Become a Witness


Kadet Time workers Tobey Bregard, Tai Powilleit, Bodie Banks and Grant Berntein hold the I am a Witness sign.

In America alone, 1 in 5 students ages 12-18 are bullied during the school year.

That’s over 5 million students, who endure physical, emotional, and verbal abuse every day from their peers in what is supposed to be a safe space. 

So what do we do? 

There is a program specifically designed to make Air Academy High School and other schools all over the world better communities. This program is called I Am A Witness (IAAW).

There are signs bearing the IAAW logo all over Air Academy, but many students don’t know what it is. Even the Dean of Students Julie Attias didn’t recognize its name. 

IAAW was developed in 2014 and has been changing lives ever since. It has come out with numerous programs to encourage teens to make a stand against abuse.

This campaign is meant for the silent witnesses who see bullying everyday. It is meant to take them from passive individuals and allow them to become united in one goal. This goal is to create an empowered group who raise awareness of bullying, shift the ideology around it and take action to stop it.

Senior Tatum Miller holding the I am a Witness sign.

Some of the students at Air Academy have said that they have witnessed bullying in the halls, and sometimes it’s not always clear what is happening. 

Senior Tatum Miller said, “I feel like you see a lot of it, and sometimes I can’t tell if it’s [joking] or if it’s not.”

The website that heads up the campaign has resources for situations like this. It has checklists and other materials to help identify bullying in school situations.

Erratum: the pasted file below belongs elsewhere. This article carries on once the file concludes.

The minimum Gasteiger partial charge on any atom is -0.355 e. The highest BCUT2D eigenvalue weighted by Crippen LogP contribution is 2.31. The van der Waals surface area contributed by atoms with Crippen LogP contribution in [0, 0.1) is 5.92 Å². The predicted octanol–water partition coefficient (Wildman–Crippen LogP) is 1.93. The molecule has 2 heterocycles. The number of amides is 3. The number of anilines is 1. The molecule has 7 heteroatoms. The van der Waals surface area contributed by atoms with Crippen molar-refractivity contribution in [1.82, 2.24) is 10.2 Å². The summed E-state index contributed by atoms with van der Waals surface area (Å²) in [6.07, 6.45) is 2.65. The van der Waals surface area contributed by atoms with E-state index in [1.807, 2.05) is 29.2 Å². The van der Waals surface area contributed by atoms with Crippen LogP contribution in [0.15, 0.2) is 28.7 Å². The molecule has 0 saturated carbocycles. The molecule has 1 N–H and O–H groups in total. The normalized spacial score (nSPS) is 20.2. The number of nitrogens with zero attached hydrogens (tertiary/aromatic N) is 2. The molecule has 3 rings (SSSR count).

Sometimes, though, bullying is very obvious. “It was between someone who sat with us at lunch and another friend of ours,” sophomore Layla Pappas said. “The first girl was saying really mean things and throwing food. It got to the point where we had to tell someone.”  

Pappas’ story ends with adult involvement, but not all end up that way. Many bullying stories go unnoticed and kids don’t get the help they need.

I am a Witness is here to stop that.  IAAW has a specific emoji available for Apple products, its logo. The emoji is meant to provide a way for kids all over social media to create a support system. Sharing the emoji is simple and easy and shows love and support for a victim of bullying. It can boost a person up and give them the courage needed to get help or do something about the problem. 

Layla Pappas and Zoe Lachnidt holding the I am a Witness sign.


“When teasing starts to affect the learning, performance and behavior in school is when it becomes bullying,” Attias said. “This is where we step in to help the child get the support they need, whether it’s law enforcement or something else.”

When someone does get the courage to make a stand, it can make a huge difference in their life. When bullying victims and witnesses come forward, they allow people to become support for them. Attias is one of the many people at Air Academy here to support and care for the students.

IAAW has provided many resources available to the students of Air Academy and students all over America. If you see bullying, make a stand and become a witness. Bullying is often not an easy thing to deal with and ignoring it can make it worse. As a community we may become empowered and make an impact for generations to come. 

Zachary Sartaim and Natalie Willis holding the I am a Witness sign.
Silver two theater class holding the I am a Witness sign.
Ronald Gorr holding the I am a Witness sign.
Lunch staff at Air Academy High School holding the I am a Witness sign.
Natalie Chabot holding the I am a Witness sign.
Deshawn Horsey, Kai Henry, Elijah Hunter and Nia Moss holding  the I am a Witness sign.
Nicolas Cubas, Finn Horsfall, Joaquin Sparks, Logan Clontz and Grant Featherston holding the I am a Witness sign.